Following the Oxfordian stage the laying down of limestones continued across the Bassin Parisien during what we call the Kimmeridgian stage. This stage is named for the village of Kimmeridge in Dorset, on England’s ‘Jurassic Coast’, a region rich in fine limestone cliffs which yield many fossils. It was here that the Kimmeridgian stage was initially defined.
The Kimmeridgian is of great importance to modern human society not just through its relevance to wine (as if that wasn’t enough). It is also of great significance to the petrochemical industry, as Kimmeridge clay, which is found throughout Europe, is the source rock for North Sea oil. The reason wine drinkers know the term, however, is because Kimmeridgian limestones, marls and clays are found beneath some of France’s most exciting wine regions, including Champagne, Chablis and of course the Loire Valley.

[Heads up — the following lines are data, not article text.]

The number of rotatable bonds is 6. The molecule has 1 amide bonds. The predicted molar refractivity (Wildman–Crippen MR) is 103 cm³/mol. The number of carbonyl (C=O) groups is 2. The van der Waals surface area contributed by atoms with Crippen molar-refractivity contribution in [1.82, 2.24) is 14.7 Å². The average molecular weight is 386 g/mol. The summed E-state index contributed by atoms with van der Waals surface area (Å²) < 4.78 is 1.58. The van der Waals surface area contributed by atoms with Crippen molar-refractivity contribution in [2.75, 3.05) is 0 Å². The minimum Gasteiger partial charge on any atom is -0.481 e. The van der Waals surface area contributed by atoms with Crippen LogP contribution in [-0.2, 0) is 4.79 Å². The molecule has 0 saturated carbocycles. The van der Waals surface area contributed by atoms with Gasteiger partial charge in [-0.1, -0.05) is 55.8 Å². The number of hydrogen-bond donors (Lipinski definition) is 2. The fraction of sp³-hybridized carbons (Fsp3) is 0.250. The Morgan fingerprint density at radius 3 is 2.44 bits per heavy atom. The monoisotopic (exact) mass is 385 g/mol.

As I indicated in my introduction to the geology of the Central Vineyards, the Kimmeridgian stage lasted from 157 until 151 million years ago. This is a much broader time period than the contribution from the Oxfordian stage which, as far as the rocks of Sancerre and Pouilly-Fumé, are concerned, are mostly about 157 million years of age. While the Oxfordian stage is divided into a multitude of different strata, the carving up of the Kimmeridgian rocks in this region is, by comparison, surprisingly straightforward. Despite there being 6 million years of rock deposition to deal with, there are just a handful of layers of significance to vignerons and wine drinkers. And these are rocks with which it is essential to get to grips; the Kimmeridgian limestones and marls of Sancerre, Pouilly-Fumé, Menetou-Salon and beyond are some of the most desirable of all the region’s terroirs.